Type O Negative, I like them. I'm still listening to Queen and Zeppelin, ha ha,
of course. Actually I just picked up this five-track EP, I guess it's a primer
thing from this band called Nevermore, I heard their track... we just did this
Judas Priest tribute thing ("Screaming for Vengeance"), and they had
a track on there along with us, "Love Bites", and I thought,
"Well that sounds good, I'd like to hear more of these guys," so I
just got that, and that sounds kind of cool.
When were you starting out in music? Was that
always in New York?
Yeah, always in New York. I started playing in bands when I was 11 years old,
so...when was I 11 years old...Maybe ‘71, ‘72? I'm not sure exactly when
Any other bands we'd recognize before Virgin
No, there was really nothing of note, just cover bands doing the club circuit
and that kind of thing, I started doing the club circuit when I was about 16.
The only other thing I've done besides Virgin Steele was a short lived thing, a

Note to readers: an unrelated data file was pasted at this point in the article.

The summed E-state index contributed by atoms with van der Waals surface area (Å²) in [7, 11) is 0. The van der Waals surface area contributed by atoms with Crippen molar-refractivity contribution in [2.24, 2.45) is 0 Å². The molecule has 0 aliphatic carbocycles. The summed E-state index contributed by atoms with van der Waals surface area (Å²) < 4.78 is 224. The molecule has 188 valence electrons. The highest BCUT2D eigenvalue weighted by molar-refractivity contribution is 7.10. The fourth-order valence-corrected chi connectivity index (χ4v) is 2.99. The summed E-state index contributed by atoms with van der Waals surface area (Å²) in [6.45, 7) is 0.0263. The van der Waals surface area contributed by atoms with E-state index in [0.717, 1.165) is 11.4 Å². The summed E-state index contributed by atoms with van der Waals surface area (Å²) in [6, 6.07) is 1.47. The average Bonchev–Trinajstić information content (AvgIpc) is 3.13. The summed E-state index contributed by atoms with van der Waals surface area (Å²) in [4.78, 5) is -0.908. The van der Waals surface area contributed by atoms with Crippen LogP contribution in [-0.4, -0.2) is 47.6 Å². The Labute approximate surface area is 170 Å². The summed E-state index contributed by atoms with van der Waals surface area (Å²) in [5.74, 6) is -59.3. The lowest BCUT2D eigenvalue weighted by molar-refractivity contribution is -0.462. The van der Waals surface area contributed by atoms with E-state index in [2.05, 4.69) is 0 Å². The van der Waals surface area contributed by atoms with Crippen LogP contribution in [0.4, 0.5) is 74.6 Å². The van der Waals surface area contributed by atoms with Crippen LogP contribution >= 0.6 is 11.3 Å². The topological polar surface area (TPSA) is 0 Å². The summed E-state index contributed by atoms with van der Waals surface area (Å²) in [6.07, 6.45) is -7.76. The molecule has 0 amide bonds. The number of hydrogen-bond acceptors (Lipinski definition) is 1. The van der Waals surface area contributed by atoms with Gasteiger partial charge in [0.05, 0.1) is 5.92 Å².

little project that was strictly live, with me, the bass player from Foghat
(Craig McGregor), Jack Starr (Orignal Virgin Steele guitarist), and this
drummer, and it was called Smokestack Lightning. That was around ‘92, so
probably right before Life Among the Ruins. It was really a blues-based thing,
like Foghat, because of the bass player. I'd like to record those songs some
day. I've talked with Jack about that and we might do that at some point. It'd
What kind of bands were you playing with in New York
when you started out? Was Manowar there? Riot?
Yeah we played with Manowar, we did many shows with Manowar. Riot, we played
with, the Rods, Motorhead we did a gig or two with, Mountain, Twisted Sister,
Zebra, and a lot of our own shows, because we were able to headline then. It
was strange, when we first began, the cover scene in New York was very, very